In my prior article, “The Confidential Marriage”, I discussed how confidential marriage licenses can be abused by predators to prey upon an elderly person without the elder’s family knowing what has occurred until it is too late.  What can be done to prevent such abuse of marriages?  Let’s discuss.

Unfortunately there are no criminal sanctions to deter someone from abusing the confidential marriage license.  California’s Elder Abuse Act punishes someone who, “takes, secretes, appropriates, obtains, or retains real or personal property of an elder or dependent adult for a wrongful use or with intent to defraud, or both.”  There is no equivalent sanction against someone who marries an elder in order to obtain a whole range of state and federal rights and protections including state spousal support and spousal inheritance rights.

The confidential marriage license allows predators to marry an elder without the elder’s unsuspecting family and friends realizing a marriage has taken place until after the elder’s death.  By then it may be too late.  Assets may have been transferred during the elder’s life into the abuser’s name in the form of interspousal gifts and once the elder dies the predator as a surviving spouse is an heir to part or all of the deceased elder’s estate.

The level of competency required for marriage is minimal: Even an incompetent person can get married provided that he or she had a lucid moment at the time when consenting to the marriage.  While both spouses are still alive, their marriage is subject to annulment by court order, but once the elder dies, it is difficult for the elder’s surviving family to anull the marriage.

Prior to the elder’s death the marriage can be annulled in court either because it is voidable (on the grounds of unsound mind, fraud or undue influence) or because it was void from the beginning because the requirements for the marriage were not met.  After death, only marriages that are void can be annulled.

A traditional marriage requires a license, consent, two witnesses, an attesting witness, solemnization, and recordation.  A confidential marriage does not require any witnesses, any attestation by a witness, or recordation of the license.  The confidential marriage, however, requires the couple already to be living together and to be holding themselves out as husband and wife prior to marriage.  Often this is not the case.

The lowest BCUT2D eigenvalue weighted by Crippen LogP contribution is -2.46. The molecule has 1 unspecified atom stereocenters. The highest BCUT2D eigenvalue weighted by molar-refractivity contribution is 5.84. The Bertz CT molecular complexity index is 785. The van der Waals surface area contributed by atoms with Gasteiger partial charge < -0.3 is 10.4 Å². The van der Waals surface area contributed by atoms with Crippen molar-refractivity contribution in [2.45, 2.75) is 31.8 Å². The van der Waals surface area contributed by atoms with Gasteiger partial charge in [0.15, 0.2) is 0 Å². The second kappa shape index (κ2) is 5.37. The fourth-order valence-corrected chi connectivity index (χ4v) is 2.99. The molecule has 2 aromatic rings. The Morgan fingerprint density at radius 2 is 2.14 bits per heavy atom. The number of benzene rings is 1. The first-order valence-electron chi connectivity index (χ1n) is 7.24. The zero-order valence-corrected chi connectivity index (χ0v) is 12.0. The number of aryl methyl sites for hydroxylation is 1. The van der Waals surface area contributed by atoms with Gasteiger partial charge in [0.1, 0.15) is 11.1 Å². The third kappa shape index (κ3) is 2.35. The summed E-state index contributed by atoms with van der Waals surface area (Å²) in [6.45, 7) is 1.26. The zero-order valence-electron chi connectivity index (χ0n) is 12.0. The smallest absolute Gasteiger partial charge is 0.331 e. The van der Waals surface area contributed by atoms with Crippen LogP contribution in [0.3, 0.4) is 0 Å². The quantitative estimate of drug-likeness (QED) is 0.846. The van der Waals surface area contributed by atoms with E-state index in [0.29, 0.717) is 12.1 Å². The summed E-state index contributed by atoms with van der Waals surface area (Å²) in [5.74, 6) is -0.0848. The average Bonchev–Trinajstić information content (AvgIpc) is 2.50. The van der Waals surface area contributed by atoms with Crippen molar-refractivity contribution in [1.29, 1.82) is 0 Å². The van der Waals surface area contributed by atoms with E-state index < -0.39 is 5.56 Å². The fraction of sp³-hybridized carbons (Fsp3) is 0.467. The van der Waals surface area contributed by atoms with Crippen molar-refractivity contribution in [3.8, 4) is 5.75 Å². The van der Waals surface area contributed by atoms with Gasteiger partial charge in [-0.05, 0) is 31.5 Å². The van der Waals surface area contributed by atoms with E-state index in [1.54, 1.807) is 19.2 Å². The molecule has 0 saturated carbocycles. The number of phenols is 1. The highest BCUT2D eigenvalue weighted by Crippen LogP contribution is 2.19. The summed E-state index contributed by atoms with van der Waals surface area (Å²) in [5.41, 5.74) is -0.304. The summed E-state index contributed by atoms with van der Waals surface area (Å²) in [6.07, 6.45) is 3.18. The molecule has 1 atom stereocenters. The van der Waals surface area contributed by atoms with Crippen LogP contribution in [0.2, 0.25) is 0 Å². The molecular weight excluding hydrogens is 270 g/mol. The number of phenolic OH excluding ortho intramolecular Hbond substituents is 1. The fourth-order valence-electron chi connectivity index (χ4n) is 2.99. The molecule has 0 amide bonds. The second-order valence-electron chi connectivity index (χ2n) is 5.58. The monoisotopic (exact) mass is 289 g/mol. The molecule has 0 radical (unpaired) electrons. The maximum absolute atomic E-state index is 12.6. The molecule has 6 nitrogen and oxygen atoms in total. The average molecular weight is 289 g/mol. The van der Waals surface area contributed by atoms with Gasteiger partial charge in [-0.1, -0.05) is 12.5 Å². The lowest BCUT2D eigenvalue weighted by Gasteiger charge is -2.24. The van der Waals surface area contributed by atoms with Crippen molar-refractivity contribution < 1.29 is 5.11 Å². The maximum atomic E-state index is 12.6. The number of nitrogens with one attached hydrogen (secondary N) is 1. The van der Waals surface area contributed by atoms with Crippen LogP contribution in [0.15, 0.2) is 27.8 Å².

Accordingly, in Estate of Tollefsen the court annulled a confidential marriage because the couple had not lived together and had not been holding themselves out as husband and wife when they signed the confidential marriage license which stated otherwise.

Annulling the marriage is not the only remedy.  A court may always reverse interspousal transfers and testamentary bequests that are the product of financial elder abuse and undue influence.

Anytime one spouse obtains an unfair benefit or advantage over the other spouse a presumption of undue influence applies.  This requires the benefited or advantaged spouse to prove that the advantage or benefit obtained was not unfairly obtained.  Thus when one spouse with substantial assets leaves much or all of his/her estate to the other spouse with no or little assets this presumption applies.

In Lintz v. Lintz, the court found that financial elder abuse and undue influence had occurred based on the following circumstantial evidence: the decedent’s wife had taken over the financial affairs, fired the husband’s estate planning attorneys, made the husband transfer his substantial separate property estate (worth millions) into community property, and amend his trust to give his wife an exclusive life estate and powers to the detriment of the husband’s youngest child.

None of the foregoing remedies is pain free, and all involve substantial legal fees.  Thus, helping seniors to avoid predators is preferable.


“Serving Lake and Mendocino Counties for nineteen years, the Law Office of Dennis Fordham focuses on legacy and estate planning, trust and probate administration, and special needs planning. We are here for you. 870 South Main Street Lakeport, California 95453-4801. Phone: 707-263-3235.”